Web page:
With time, most major feasts were restored to the Reformed ecclesiastical calendar. The Sunday of Transfiguration is now a part of the Revised Common Lectionary. Whether it is celebrated liturgically or in name only, it is left to the discretion of the clergy or Session.

The Book of Common Worship of 1993 (Presbyterian Church USA) contains the order of the service for Transfiguration of the Lord. This order is either combined with the Sunday liturgy or replaces it in those congregations which orient themselves towards liturgical practices and observances.[10]

See also[edit]


  1. ^ Festival icons for the Christian year by John Baggley 2000 ISBN 0-264-67487-1 pages 58–60
  2. ^ Christian liturgy by Ignatius Puthiadam 2003 ISBN 81-7109-585-2 page 169
  3. ^ "Feast of the Transfiguration".
  4. ^ "Պայծառակերպութիւն – VEMKAR".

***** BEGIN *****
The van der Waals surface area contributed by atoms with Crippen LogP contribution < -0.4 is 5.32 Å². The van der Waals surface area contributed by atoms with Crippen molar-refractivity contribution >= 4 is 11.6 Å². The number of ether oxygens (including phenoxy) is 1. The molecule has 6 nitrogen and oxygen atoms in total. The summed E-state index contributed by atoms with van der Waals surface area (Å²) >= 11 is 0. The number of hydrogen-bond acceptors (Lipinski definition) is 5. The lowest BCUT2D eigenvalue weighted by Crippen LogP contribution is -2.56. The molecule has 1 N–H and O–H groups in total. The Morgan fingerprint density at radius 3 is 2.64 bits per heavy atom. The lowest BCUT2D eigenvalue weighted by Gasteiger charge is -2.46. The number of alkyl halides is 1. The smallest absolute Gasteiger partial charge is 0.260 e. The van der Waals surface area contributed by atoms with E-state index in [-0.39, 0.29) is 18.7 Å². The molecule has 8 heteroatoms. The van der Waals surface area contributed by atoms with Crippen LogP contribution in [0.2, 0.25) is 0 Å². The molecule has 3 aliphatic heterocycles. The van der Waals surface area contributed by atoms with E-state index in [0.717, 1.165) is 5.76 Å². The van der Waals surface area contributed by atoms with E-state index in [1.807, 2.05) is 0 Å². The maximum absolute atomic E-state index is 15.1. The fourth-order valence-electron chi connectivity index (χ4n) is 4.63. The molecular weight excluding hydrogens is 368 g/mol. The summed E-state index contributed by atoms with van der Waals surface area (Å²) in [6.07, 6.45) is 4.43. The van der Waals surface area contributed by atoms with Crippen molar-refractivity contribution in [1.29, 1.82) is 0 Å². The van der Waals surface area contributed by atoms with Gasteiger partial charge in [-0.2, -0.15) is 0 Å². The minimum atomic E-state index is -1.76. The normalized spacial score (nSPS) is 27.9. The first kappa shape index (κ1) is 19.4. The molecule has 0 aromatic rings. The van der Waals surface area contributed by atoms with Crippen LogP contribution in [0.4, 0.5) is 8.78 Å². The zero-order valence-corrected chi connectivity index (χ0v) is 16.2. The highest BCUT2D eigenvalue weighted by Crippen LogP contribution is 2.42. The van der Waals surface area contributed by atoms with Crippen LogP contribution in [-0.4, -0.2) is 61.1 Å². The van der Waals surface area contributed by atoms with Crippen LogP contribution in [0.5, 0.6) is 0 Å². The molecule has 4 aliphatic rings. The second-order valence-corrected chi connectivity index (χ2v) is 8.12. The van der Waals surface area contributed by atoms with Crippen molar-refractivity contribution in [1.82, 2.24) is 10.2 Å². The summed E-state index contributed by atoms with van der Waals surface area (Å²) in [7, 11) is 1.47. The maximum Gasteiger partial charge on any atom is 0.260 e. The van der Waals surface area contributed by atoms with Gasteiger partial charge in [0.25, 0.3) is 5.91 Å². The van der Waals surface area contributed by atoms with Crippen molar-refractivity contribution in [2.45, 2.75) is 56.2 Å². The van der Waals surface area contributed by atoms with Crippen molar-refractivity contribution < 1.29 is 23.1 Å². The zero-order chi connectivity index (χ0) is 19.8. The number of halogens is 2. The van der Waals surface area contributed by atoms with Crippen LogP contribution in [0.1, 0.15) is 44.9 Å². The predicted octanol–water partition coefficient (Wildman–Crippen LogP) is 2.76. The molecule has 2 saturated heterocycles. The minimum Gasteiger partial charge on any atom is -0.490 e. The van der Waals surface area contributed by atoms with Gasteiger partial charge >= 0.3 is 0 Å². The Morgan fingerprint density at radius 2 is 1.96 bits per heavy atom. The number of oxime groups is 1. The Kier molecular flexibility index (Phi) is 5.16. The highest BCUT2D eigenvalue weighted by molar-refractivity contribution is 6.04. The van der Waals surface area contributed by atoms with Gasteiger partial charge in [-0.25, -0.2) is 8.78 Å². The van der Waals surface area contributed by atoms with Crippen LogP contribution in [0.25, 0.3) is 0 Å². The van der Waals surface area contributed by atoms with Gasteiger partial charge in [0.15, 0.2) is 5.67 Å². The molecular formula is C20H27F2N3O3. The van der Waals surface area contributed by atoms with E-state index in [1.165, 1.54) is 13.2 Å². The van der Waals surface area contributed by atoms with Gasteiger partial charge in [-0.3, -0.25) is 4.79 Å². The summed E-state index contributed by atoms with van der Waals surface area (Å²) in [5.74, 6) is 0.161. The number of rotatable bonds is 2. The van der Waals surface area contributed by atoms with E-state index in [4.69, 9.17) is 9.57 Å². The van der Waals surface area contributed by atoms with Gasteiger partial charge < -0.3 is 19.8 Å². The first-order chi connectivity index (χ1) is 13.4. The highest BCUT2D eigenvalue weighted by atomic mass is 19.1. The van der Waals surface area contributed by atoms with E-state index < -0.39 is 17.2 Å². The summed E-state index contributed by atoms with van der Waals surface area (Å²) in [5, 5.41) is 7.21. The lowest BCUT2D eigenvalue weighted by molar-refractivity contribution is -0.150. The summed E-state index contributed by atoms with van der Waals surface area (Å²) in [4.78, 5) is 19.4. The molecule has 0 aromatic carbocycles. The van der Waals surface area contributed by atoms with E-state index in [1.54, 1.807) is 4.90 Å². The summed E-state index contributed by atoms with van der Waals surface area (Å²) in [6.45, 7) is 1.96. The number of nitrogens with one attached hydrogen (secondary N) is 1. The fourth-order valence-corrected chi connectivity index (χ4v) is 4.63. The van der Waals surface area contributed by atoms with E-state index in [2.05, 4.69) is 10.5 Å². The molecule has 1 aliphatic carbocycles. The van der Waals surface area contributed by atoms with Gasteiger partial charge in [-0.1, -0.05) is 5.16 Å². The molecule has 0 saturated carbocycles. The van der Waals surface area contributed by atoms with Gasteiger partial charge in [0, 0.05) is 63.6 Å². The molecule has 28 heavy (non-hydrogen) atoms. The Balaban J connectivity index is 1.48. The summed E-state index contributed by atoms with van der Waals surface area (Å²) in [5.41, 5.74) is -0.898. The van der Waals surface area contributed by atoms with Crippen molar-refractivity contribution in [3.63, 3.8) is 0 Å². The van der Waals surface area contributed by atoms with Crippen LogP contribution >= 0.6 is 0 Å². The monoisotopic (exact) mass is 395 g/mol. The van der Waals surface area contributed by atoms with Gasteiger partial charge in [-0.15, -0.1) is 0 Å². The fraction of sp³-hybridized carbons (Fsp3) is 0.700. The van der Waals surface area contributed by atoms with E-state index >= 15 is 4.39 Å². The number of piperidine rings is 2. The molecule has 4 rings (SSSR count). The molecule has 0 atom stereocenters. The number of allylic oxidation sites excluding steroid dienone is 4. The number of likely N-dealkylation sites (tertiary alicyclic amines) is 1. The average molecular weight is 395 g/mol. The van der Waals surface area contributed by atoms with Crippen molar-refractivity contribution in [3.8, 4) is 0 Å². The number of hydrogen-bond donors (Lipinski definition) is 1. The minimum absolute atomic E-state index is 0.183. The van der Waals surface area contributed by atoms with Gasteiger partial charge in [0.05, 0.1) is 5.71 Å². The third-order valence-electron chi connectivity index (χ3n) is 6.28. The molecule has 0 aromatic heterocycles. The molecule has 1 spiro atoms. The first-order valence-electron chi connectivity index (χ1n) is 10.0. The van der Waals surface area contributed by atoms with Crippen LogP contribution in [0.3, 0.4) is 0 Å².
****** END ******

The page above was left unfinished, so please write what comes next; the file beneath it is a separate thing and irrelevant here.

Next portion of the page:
5. ^ "The Point of Armenia's Splashy Holiday is Getting Wet".
  6. ^ Kitchin, Rev. William P. H., Ph.D. (April 1916). "Priests as Soldiers". The American Ecclesiastical Review; A Monthly Publication for the Clergy. 54 (4). Philadelphia: The Dolphin Press: 431.{{cite journal}}: CS1 maint: multiple names: authors list (link)
  7. ^ Philip H. Pfatteicher New Book of Festivals and Commemorations: A Proposed Common Calendar of Saints 2008 p378
  8. ^ "Epiphany". Evangelical Lutheran Church in America. Archived from the original on 15 November 2012. Retrieved 19 August 2011.
  9. ^ Quoted after "A Harmony of the Gospels, II" Edinburgh: St Andrew Press, 1972, p. 199.
  10. ^ The Book of Common Worship, PCUSA. ISBN 0-664-22088-6 Westminster John Knox Press, Louisville, London, 1993, pages 214–220